Serbian government moves to launch privatisation of Telekom Srbija

By bne IntelliNews June 26, 2015

The Serbian government decided on June 25 to launch the privatisation process for Telekom Srbija. The government has tasked the economy ministry and the Privatisation Agency to set the plan in motion, it said in a statement on its website.

Earlier this year, Serbia hired French consultancy firm Lazard Freres to advise it on the pending sale, as well as to determine Telekom Srbija’s value and draft an economic, legal and market analysis of the company. Lazard reportedly submitted to the government at the beginning of June its proposals, containing several possible options for the telecom firm’s privatisation, ranging from selling a minority stake to offering the full 100% ownership.

A report in daily Novosti in mid-June claimed the government in Belgrade will most likely opt for first exploring investor interest in the planned privatisation of Telekom Srbija and only after that make a final decision on the preferred privatisation model. This would mean there will be no official announcements on the telecom’s estimated value before the government discovers how much potential buyers are ready to pay.

Serbia last tried to sell its most profitable firm in 2011, estimating its value at the time at €2.2bn. Back then it offered 51% to investors, seeking €1.4bn. Telekom Austria was the sole bidder, offering €900mn for the stake and a further €500mn for investments, which the government said was not enough.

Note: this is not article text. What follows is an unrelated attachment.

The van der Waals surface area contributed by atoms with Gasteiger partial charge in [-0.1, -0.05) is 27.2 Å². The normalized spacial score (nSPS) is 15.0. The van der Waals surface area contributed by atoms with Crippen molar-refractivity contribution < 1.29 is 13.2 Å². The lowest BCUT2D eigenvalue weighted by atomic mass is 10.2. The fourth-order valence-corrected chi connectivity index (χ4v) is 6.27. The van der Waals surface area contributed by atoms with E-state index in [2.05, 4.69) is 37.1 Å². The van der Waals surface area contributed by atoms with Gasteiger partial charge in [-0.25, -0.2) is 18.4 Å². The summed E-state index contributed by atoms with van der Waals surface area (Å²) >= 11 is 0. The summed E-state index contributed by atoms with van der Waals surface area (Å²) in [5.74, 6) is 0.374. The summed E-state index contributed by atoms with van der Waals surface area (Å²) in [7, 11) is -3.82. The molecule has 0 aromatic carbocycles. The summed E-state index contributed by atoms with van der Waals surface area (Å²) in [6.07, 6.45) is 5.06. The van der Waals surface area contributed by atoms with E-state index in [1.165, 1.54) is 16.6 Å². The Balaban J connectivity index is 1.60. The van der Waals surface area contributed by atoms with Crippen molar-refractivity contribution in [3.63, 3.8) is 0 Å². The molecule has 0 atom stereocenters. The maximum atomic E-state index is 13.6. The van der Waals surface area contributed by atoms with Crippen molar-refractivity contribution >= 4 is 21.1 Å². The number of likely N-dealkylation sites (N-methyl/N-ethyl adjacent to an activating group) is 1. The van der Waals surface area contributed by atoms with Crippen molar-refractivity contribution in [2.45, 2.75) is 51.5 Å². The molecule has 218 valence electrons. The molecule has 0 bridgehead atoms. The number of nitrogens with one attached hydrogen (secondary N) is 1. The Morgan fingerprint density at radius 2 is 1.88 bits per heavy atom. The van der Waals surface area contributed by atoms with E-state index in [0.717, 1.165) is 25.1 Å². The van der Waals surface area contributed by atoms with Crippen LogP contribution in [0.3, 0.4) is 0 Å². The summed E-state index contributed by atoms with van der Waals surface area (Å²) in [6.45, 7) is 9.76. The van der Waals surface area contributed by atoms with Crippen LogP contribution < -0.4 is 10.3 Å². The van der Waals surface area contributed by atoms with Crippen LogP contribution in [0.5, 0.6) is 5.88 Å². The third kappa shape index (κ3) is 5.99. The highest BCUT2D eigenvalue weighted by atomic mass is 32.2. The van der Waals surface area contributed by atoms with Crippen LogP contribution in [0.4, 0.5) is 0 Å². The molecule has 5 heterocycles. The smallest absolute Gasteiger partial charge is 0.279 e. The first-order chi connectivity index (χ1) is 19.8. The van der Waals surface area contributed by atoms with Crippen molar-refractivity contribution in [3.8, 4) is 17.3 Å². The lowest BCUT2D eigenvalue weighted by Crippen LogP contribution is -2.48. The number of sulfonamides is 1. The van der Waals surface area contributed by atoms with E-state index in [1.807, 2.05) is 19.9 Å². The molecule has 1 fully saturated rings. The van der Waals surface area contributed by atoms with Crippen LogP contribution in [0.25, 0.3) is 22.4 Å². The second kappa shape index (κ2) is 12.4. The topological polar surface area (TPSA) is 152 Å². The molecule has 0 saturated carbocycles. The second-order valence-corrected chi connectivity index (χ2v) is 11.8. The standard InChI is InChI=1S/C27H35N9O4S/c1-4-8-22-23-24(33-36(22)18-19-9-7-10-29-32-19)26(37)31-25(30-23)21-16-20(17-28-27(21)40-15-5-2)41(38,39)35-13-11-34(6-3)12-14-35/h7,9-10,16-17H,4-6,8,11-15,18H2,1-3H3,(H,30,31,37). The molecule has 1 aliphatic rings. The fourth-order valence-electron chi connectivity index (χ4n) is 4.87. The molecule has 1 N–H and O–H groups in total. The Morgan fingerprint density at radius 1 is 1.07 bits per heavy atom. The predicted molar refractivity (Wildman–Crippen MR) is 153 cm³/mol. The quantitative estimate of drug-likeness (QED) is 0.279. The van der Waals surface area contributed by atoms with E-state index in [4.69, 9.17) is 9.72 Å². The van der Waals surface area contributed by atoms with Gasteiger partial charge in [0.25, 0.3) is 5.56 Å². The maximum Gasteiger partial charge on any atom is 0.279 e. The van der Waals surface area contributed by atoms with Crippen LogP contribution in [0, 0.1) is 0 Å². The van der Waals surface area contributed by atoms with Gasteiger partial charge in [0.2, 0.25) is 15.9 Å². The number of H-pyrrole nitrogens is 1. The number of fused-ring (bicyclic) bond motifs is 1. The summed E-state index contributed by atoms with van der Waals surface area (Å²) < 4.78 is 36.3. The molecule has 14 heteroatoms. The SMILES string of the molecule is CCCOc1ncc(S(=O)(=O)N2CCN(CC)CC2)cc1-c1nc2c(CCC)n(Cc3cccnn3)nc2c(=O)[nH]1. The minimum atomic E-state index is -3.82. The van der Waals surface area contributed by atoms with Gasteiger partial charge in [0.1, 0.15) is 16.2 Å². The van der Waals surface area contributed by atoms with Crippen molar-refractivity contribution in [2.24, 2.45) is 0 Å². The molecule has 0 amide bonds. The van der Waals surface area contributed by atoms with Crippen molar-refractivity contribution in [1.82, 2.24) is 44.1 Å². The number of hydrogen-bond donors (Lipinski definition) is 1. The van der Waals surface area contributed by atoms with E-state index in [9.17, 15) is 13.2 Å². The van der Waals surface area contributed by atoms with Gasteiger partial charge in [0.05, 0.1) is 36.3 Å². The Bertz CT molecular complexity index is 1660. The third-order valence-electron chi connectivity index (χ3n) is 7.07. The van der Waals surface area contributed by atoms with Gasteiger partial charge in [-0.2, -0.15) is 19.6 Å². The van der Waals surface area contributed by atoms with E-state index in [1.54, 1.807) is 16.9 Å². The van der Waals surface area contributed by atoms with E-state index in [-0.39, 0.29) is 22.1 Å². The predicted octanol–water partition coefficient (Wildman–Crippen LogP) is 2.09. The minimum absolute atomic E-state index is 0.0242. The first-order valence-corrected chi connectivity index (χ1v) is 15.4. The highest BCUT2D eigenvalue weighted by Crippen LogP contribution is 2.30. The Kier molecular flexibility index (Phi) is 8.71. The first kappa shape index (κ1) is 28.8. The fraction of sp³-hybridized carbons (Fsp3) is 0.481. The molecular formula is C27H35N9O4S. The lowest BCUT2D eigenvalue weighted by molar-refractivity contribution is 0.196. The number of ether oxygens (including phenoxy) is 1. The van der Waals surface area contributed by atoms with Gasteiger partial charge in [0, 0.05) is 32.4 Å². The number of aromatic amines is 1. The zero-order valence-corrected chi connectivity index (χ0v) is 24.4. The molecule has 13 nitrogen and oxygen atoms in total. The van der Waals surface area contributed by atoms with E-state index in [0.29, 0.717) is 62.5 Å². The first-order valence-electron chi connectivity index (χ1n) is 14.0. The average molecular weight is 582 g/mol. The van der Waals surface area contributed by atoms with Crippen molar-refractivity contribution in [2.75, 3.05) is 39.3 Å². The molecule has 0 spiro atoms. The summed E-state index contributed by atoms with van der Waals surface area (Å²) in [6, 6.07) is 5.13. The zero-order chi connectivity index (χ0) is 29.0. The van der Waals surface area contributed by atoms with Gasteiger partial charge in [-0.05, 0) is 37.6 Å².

The government now hopes to complete the sale of Telekom Srbija by October. Telekom Austria and Deutsche Telekom have officially declared their interest in Telekom Srbija, and local media claim several unnamed investment funds have also indicated they are willing to participate in the sale.

In addition, the head of the EBRD's office in Belgrade, Matteo Patrone, said in January that the bank is not interested in being an advisor on the sale of Telekom Srbija but is instead willing to co-invest together with a strategic partner, or to finance the company that wins the privatisation tender.

It will soon become clear whether the government will again offer only 51% of the company or if it will offer its complete stake of 70%. The remainder belongs to Serbian citizens and current and former company employees.

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